Texas Tech pharmacist receives patent for repurposing antipsychotic drug to treat cancer

A Texas Tech University Health Science Center pharmacist has received a patent for repurposing antipsychotic drugs to treat cancers.
Published: Jul. 29, 2022 at 3:03 PM CDT|Updated: Jul. 29, 2022 at 3:04 PM CDT
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AMARILLO, Texas (KFDA) - A Texas Tech University Health Science Center pharmacist has received a patent for repurposing antipsychotic drugs to treat cancers.

“If we find a new purpose for these drugs in different disease models, we can fast track the process and take the drugs to the patients much faster,” said Sanjay Srivastava Ph.D, chairman for the Department of Immunotherapeutics and Biotechnology at the Texas Tech University Health Sciences Center (TTUHSC) Jerry H. Hodge School of Pharmacy.

Srivastava has spent the last decade on research that has focused on investigating non-cancer drugs which can be repurposed to treat various cancers.

Through those efforts Srivastava earned a U.S. patent for repurposing pimavanserin to treat various types of cancer who said the patent, titled “Compositions and Methods for Treating Cancer,” covers all applications of the drug in that field.

“We can cover all the variants with this patent,” he said. “If we change the structure of this compound, that is covered (by the patent), and if we make any formulation, that also is covered. If anybody wants to use pimavanserin as a cancer therapy, our patent would have to be considered as part of that drug development process because basically, all of the different aspects associated with this drug are covered by this patent.”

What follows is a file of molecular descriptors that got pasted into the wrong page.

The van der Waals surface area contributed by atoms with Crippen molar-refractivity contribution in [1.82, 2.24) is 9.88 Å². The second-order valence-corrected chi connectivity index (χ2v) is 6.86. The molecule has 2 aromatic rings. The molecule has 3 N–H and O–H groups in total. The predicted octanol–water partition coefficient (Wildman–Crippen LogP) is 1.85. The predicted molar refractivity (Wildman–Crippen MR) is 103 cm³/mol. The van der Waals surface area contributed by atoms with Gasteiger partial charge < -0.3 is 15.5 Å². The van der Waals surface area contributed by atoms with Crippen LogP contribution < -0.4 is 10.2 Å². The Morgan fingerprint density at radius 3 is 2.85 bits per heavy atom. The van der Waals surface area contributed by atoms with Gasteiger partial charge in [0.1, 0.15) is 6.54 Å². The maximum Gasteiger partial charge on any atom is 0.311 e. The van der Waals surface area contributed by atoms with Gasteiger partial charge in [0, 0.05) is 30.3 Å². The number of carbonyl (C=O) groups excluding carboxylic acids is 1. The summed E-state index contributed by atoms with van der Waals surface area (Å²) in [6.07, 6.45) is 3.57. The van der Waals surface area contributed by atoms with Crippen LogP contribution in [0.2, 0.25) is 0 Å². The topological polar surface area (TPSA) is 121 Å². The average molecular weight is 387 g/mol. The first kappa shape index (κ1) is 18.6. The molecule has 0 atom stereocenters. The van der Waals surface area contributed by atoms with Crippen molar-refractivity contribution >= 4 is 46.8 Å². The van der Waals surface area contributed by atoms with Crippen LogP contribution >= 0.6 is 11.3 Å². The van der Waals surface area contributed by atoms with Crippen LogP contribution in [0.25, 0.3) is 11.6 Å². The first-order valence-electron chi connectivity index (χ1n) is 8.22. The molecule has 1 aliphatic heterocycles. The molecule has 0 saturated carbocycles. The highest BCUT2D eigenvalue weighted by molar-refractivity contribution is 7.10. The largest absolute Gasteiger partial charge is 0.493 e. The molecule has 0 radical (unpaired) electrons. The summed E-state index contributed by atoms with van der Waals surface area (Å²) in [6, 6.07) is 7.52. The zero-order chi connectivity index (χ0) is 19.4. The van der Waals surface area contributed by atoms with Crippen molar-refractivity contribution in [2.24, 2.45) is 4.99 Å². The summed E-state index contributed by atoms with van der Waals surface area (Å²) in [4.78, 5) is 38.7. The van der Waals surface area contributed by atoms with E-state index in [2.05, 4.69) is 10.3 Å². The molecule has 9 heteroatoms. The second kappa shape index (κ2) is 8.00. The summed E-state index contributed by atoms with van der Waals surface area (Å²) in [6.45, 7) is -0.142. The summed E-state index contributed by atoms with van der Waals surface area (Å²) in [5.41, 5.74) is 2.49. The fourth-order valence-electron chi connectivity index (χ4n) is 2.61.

Srivastava said the main hurdle to treating brain tumors is finding an effective drug that can pass through the blood-brain barrier.

“The blood-brain barrier is a good thing, but the flip side is that some drugs cannot cross the barrier and are then ineffective,” he said.

Several years into their study, Sharavan Ramachandran, Ph.D., one of Srivastava’s former graduate students, found that pimavanserin, a new drug at that time, suppressed the growth of some cancer cells, including pancreatic cancer cells.

His investigation eventually found that pimavanserin has the ability to suppress the growth of various other cancer cells, including those associated with pancreatic and brain tumors.

Taking the investigation to the next level, tumors were planted into mice and then treated the mice with pimavanserin.

The results were the drug reduced the growth of brain tumors in the animal models.

“We immediately filed a patent for its application in cancer because nobody had ever shown the anti-cancer effect of pimavanserin; it was only being used for Parkinson’s disease psychosis,” said Srivastava.

Srivastava and his team are looking for clinical partners who would like to conduct a ‘window-of-opportunity’ trial with pimavanserin for a short time period in patients who are waiting for surgery or receiving other therapies.

“We have shown in our research that pimavanserin can potentiate or enhance the effect of temozolomide by inhibiting certain proteins that are responsible for causing resistance to temozolomide in cases of glioblastoma,” he said.

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